I stood scowling on the cliff’s edge, behind the fence where it was safe. Birds circled below. Sparkles glinted off the ocean. The breeze swooped down over the manor roof bringing the aroma of roasting oats. I heard the tapping of Granny Sula’s canes on the rocks as she passed from the lawn to the granite leading up to the fence. I turned. Granny was dressed in wool trousers and jerkin, shirt sleeves billowing. Her massive patchwork silk scarf was tied around her head and shoulders. I longed for the day I could dress as comfortably.
Clack. The cane in her right hand swished to shoulder level, pierced a lump of moss and flicked it through the fence and over the cliff. I had always understood that Granny’s canes were not to aid her in walking. I had seen them slice through the air as she rounded on a servant who fumbled clean laundry into a puddle while trying to hang it on a line too high for the poor thing to reach. I had seen the canes ward off father’s hounds when they chased the chickens, or skewer a chicken that had visited the vegetable garden once too often. I had felt their points in my own back when I slouched over my reading. “A lady must retain her posture no matter how weary.”
Clack. So here she came to pass the morning with me. I sighed. I loved my grandmother and yet conversation with her was rarely easy. But the ring of the cane tips on the stone assured me that this would not be one of those days. Clack. “Bethina Rose!” Clack. “What are you doing there?” Clack. “Gawking at the clouds and waves!” Clack. “Catching flies?”
I adjusted my face and smiled, remembering to widen my eyes in joy at the sight of her. “Granny” I said. “How will you brighten my day?”
“I have a surprise!” she said. “Your fate is about to take a turn.”
“Is this the engagement Father has been planning? Has he finalized the terms, then?” I kissed Granny’s cheek and offered her mine. She gave me a kiss, then patted me on the hand.
“Not everything is about you and your dratted marriage.” Granny’s hand moved to my shoulder and bore down as she hoisted herself to sit on the top pole of the fence. The canes leaned between us.
“Should you be doing that?” I asked. Granny had beaten me herself the last time she had caught me sitting astride the fence.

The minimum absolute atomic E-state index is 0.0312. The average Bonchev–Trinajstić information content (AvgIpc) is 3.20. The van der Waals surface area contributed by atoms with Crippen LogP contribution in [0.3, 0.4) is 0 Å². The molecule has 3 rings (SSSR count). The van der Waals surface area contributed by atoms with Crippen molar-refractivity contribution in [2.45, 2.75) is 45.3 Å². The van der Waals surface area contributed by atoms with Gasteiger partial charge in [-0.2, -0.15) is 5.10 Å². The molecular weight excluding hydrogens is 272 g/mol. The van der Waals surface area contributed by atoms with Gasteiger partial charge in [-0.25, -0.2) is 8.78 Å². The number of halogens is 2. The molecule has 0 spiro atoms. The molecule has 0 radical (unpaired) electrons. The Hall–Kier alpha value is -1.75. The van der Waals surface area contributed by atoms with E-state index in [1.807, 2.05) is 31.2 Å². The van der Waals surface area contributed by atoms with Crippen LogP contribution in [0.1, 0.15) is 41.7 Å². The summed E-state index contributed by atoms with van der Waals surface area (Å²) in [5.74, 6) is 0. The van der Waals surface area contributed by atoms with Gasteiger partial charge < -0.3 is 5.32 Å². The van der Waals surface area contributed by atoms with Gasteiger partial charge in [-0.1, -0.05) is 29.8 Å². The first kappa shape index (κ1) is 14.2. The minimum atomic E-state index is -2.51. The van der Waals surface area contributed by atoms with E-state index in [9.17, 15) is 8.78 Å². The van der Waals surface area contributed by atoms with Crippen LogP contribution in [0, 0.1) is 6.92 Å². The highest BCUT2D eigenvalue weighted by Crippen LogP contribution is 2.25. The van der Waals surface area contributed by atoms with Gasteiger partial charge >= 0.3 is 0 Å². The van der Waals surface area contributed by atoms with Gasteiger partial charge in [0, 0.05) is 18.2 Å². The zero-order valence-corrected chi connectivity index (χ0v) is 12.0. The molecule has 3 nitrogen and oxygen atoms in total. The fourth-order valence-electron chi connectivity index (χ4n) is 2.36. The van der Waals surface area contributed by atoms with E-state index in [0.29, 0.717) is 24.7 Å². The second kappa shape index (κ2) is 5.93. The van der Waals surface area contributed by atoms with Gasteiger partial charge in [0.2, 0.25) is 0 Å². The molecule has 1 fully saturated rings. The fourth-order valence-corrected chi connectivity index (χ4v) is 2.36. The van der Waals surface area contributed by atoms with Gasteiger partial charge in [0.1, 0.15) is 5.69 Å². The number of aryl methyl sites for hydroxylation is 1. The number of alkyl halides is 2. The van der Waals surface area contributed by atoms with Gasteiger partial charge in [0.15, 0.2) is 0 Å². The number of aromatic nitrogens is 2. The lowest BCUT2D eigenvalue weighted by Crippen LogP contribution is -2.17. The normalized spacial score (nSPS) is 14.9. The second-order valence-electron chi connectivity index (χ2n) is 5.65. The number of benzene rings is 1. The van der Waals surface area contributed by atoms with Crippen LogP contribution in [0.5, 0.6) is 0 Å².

“It all depends on whose opinion you are seeking,” She said. “Since mine is the only one that matters here, then, yes, I should.” She raised her legs, one after the other, and put them on the seaward side of the fence. She unwound her scarf and began to tie it to her feet.
“What on earth are you about? You’ll trip and fall.” I asked, sounding just like Granny. But her talk of changing my fate distracted me. “So has father done the deal? Has he found a suitable liason?”
“My gracious,” said Granny. She tried to control her scarf as it flapped in the wind. “Why ever would you think that mess with your father was finished? That could go on for years. Men are so fickle, and he is no different.”
“You said that today my fate would take a turn. I assumed marriage.”
“It will indeed, one day. But your father’s arrangements will have nothing to do with it. You young people are so self-centered.”
Granny stood on the lowest rail, leaning back against the one on which she had sat. The scarf remained tangled around her ankles as she captured the flapping ends. I grabbed the back of her jerkin, pulling her down. “Watch out there! You’ll fall.”
The pieces that made up the scarf were culled from scraps. It was a history of the family clothing flowing left to right as Granny wore it now. Nearest to me was the brilliant green of the overdress I now wore. I had helped dye it with weld and indigo. I stroked it now. Granny looked from my hands to my face. She patted my sleeve. “Such a beautiful job you did.” Rare praise, indeed. She took the left hem in her hand and inched her way up, searching. I knew she was looking for another scrap of apple green cloth, the one my mother had dyed when she made my first clothes. “Here it is. And these.” Granny pointed to pieces of mid-day blue embroidered with gold, and one of red with green vines and yellow flowers. “Strong colors for a strong girl.” She patted my cheek.
“Thank you,” I said, not sure how to take the praise, falling back on politeness.
“And here is your mother’s wedding dress,” a pale lavender, “and mine,” grey with swooping birds on the farthest border of the scarf. “The one that started it all.”
Granny stood again. “But, never mind about that,” said Granny. “Just hand me my canes.”
I kept hold of her jerkin and passed her the canes. “Let me help you back over the fence.”
She shook her head. “No, I’m changing your fate, today,” she said as she jabbed the cane tips to catch in the corners of the scarf, “your fate and mine,” she said. Granny twisted out of my grasp, clasped the cane heads together, and leapt. The glory of her flight and the sureness of her death warred in me.
The scarf snapped out taut, a giant kite with Granny and her canes making the spines. She called out as she fell, caught an updraft, and swooped out toward the sea, scattering the birds and rising above them. The gaudy scarf was unmistakable even in the distance.
I stood, hands grasping the fence, and wept. I watched my grandmother soar and dive, gaining distance from the land, but not casting into the ocean. Then I saw a gray and silver sail emerge over the horizon. It turned toward Granny and she dove toward it. The two merged, Granny and the ship.